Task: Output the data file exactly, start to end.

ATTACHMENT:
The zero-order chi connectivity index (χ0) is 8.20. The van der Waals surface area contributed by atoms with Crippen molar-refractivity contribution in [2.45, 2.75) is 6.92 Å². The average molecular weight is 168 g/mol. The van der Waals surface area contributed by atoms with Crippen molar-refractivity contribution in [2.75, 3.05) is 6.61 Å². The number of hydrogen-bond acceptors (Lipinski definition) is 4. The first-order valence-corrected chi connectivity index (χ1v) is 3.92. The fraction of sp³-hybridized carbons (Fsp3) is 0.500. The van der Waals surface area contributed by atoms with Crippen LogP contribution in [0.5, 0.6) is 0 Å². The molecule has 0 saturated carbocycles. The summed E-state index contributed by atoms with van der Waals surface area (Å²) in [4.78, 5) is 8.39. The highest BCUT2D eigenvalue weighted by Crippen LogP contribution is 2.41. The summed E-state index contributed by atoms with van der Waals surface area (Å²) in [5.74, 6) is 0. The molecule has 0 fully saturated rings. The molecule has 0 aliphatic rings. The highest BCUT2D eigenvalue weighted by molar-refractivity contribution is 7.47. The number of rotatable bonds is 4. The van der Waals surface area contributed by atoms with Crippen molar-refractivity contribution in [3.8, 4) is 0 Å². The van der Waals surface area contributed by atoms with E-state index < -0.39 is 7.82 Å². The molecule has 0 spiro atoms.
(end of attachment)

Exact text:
The zero-order chi connectivity index (χ0) is 8.20. The van der Waals surface area contributed by atoms with Crippen molar-refractivity contribution in [2.45, 2.75) is 6.92 Å². The average molecular weight is 168 g/mol. The van der Waals surface area contributed by atoms with Crippen molar-refractivity contribution in [2.75, 3.05) is 6.61 Å². The number of hydrogen-bond acceptors (Lipinski definition) is 4. The first-order valence-corrected chi connectivity index (χ1v) is 3.92. The fraction of sp³-hybridized carbons (Fsp3) is 0.500. The van der Waals surface area contributed by atoms with Crippen LogP contribution in [0.5, 0.6) is 0 Å². The molecule has 0 saturated carbocycles. The summed E-state index contributed by atoms with van der Waals surface area (Å²) in [4.78, 5) is 8.39. The highest BCUT2D eigenvalue weighted by Crippen LogP contribution is 2.41. The summed E-state index contributed by atoms with van der Waals surface area (Å²) in [5.74, 6) is 0. The molecule has 0 fully saturated rings. The molecule has 0 aliphatic rings. The highest BCUT2D eigenvalue weighted by molar-refractivity contribution is 7.47. The number of rotatable bonds is 4. The van der Waals surface area contributed by atoms with Crippen molar-refractivity contribution in [3.8, 4) is 0 Å². The van der Waals surface area contributed by atoms with E-state index < -0.39 is 7.82 Å². The molecule has 0 spiro atoms.